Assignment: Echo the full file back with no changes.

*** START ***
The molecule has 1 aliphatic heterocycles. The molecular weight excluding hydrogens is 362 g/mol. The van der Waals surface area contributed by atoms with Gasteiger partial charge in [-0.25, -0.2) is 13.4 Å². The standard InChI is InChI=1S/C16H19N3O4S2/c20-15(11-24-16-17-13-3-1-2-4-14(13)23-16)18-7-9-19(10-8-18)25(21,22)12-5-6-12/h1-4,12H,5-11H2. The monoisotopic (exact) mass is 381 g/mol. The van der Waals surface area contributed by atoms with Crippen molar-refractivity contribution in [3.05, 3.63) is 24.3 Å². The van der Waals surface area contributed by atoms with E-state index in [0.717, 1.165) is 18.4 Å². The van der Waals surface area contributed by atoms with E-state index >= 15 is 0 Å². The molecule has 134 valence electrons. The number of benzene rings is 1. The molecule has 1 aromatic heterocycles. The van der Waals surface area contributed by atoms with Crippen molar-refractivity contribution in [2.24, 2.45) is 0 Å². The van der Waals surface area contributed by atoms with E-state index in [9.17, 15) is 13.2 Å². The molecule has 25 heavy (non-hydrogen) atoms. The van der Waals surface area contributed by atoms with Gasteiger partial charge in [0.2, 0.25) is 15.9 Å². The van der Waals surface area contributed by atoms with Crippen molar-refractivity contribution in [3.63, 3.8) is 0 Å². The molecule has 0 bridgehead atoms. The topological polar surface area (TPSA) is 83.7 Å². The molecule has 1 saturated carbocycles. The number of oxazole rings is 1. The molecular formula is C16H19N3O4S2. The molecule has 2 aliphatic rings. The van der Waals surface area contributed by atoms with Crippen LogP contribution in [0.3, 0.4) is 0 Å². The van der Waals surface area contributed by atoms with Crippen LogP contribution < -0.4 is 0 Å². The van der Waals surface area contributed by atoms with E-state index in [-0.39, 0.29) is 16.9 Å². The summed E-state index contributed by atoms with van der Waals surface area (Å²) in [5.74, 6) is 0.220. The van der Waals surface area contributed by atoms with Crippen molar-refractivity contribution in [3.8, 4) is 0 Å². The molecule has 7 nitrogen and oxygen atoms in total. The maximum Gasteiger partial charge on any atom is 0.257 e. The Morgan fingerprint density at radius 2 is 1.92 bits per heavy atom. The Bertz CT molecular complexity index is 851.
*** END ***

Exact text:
The molecule has 1 aliphatic heterocycles. The molecular weight excluding hydrogens is 362 g/mol. The van der Waals surface area contributed by atoms with Gasteiger partial charge in [-0.25, -0.2) is 13.4 Å². The standard InChI is InChI=1S/C16H19N3O4S2/c20-15(11-24-16-17-13-3-1-2-4-14(13)23-16)18-7-9-19(10-8-18)25(21,22)12-5-6-12/h1-4,12H,5-11H2. The monoisotopic (exact) mass is 381 g/mol. The van der Waals surface area contributed by atoms with Crippen molar-refractivity contribution in [3.05, 3.63) is 24.3 Å². The van der Waals surface area contributed by atoms with E-state index in [0.717, 1.165) is 18.4 Å². The van der Waals surface area contributed by atoms with E-state index >= 15 is 0 Å². The molecule has 134 valence electrons. The number of benzene rings is 1. The molecule has 1 aromatic heterocycles. The van der Waals surface area contributed by atoms with Crippen molar-refractivity contribution in [2.24, 2.45) is 0 Å². The van der Waals surface area contributed by atoms with E-state index in [9.17, 15) is 13.2 Å². The molecule has 25 heavy (non-hydrogen) atoms. The van der Waals surface area contributed by atoms with Gasteiger partial charge in [0.2, 0.25) is 15.9 Å². The van der Waals surface area contributed by atoms with Crippen molar-refractivity contribution in [3.63, 3.8) is 0 Å². The molecule has 0 bridgehead atoms. The topological polar surface area (TPSA) is 83.7 Å². The molecule has 1 saturated carbocycles. The number of oxazole rings is 1. The molecular formula is C16H19N3O4S2. The molecule has 2 aliphatic rings. The van der Waals surface area contributed by atoms with Crippen LogP contribution in [0.3, 0.4) is 0 Å². The van der Waals surface area contributed by atoms with Crippen LogP contribution < -0.4 is 0 Å². The van der Waals surface area contributed by atoms with E-state index in [-0.39, 0.29) is 16.9 Å². The summed E-state index contributed by atoms with van der Waals surface area (Å²) in [5.74, 6) is 0.220. The van der Waals surface area contributed by atoms with Crippen molar-refractivity contribution in [3.8, 4) is 0 Å². The molecule has 7 nitrogen and oxygen atoms in total. The maximum Gasteiger partial charge on any atom is 0.257 e. The Morgan fingerprint density at radius 2 is 1.92 bits per heavy atom. The Bertz CT molecular complexity index is 851.